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Structuring a Remote Working Program

One speaker at SHRM’s talent management conference made me realize just how messy employees’ working from home can be for employers logistically. But it ultimately will be worth it, after doing the right things from the very beginning.

Remote working has shifted from a trend to a strategy necessary in the war for talent. It’s not going anywhere. It’s a competitive advantage.

And with that comes many considerations. Employers must ask, if I am to adapt remote working as a benefit to employees, what do I need to know? What are all of those logistic, legal and management-related things that I can’t afford to ignore from the very start?

This was the theme of David Lewis’ lecture at the Society for Human Resource Management’s Talent Acquisition conference in Chicago. Lewis, president and CEO of HR consulting company Operations Inc., brought up several important points any employer considering a remote working option should remember. He was very pro-remote work — benefits include shorter commutes, a broader access to talent and less need for office spaces — but also realistic in pointing out the structure and rules for a successful remote working program.

One key message was that although remote working is an option employers should consider, it’s not an option for everybody. It’s not a universal employee right. Leaders should look at each position objectively and decide whether it’s a job that can be done remotely. Some jobs simply can’t.

On an individual level, good performers who have proven that they are productive and reliable are solid candidates, while bad performers are not. That guy who always needs somebody looking over his shoulder or holding his hand throughout the day? He would not be productive working from home.

For employees who have the green light to work remotely: It’s not all hunky-dory from there. Employers should know what kind of office space this employee is working in. Is it an environment conducive to household interruptions? How is this person’s internet speed? If this person needs a better internet connection, who pays for it? (Usually the company does, said Lewis.) Does workers’ comp cover the work-from-home injuries?

The type of office furniture an employee uses is a consideration as well, said Lewis. What if their chair causes back problems? What if their desk is at an awkward height and hastens other physical problem?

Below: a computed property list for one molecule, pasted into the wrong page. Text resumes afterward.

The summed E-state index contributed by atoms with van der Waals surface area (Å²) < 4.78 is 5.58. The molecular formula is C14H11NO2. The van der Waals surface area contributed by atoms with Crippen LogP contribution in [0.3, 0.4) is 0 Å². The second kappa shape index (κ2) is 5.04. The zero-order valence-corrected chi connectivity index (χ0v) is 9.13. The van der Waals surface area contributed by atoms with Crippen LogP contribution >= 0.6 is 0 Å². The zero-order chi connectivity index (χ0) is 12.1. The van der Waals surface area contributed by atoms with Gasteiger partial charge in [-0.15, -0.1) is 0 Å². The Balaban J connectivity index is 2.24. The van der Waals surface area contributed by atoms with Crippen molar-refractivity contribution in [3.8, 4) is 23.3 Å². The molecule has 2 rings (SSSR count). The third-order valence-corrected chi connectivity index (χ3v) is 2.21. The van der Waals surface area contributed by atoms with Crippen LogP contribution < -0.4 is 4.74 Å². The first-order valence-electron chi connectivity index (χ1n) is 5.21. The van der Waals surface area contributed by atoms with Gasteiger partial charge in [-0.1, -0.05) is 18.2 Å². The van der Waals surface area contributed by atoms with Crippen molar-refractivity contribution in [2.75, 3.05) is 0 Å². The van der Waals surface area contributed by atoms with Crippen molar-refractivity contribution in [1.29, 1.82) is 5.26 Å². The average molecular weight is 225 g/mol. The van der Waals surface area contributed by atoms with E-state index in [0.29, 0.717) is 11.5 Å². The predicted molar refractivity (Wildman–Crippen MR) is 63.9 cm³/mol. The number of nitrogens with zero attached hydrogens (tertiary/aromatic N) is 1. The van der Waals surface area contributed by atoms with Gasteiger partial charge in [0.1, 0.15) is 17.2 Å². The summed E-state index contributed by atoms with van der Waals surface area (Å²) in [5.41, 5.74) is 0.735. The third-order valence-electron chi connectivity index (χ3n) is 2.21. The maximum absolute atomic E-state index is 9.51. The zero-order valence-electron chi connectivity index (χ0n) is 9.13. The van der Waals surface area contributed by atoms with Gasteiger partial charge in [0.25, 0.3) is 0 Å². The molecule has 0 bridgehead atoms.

Many companies will provide certain amenities for a home office, like technological needs (computer, printer, potentially internet). This could also apply to furniture. Some companies provide an allowance for this, said Lewis; others may provide the same standard furniture to remain consistent to all employees.

Start the conversation with, What do you already have? If this employee already has an appropriate chair and desk, great, that’s one less furniture set to deal with.

One final takeaway was that some managers will naturally be paranoid that remote workers just can’t be as productive as working in-office. Don’t decide that remote working isn’t working and take away the option because of paranoia, said Lewis. Rely on metrics and hard data for something like that.

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I spoke with a co-worker about this session later in the day. His consensus was that a lot of this sounded like way too much micromanaging. I don’t disagree; I wouldn’t want my employer measuring my at-home desk and scrutinizing my work-from-home environment with a fine-tooth comb. The desk I use is a giant rectangle of wood with four metal legs from an old Ikea table. I don’t know how tall it is. It’s covered with dried acrylic paint and to-do lists written in Sharpie. But it’s cleared off except for my lamp, essential oil diffuser and laptop when I work from home, and it’s never caused me any problems. Still, I don’t think it’d pass the test.

What I got out of this session was less about the micromanaging and more about the idea behind it: Remote working isn’t going anywhere. And having clear guidelines and rules from the very beginning isn’t a bad idea for employers who want a consistent working-from-home policy. Some sort of framework that deals with potential future legal issues like workers’ comp or OT would be helpful.

Ultimately, as long as the employee is hitting their deadlines and continuing to be productive even when working at home, I’d hope most companies would ignore some of the more nitpicky things in the remote-working guidebook, like chairs and desks.

Andie Burjek is a Workforce associate editorComment below, or email at editor@workforce.com. Follow Workforce on Twitter at @workforcenews.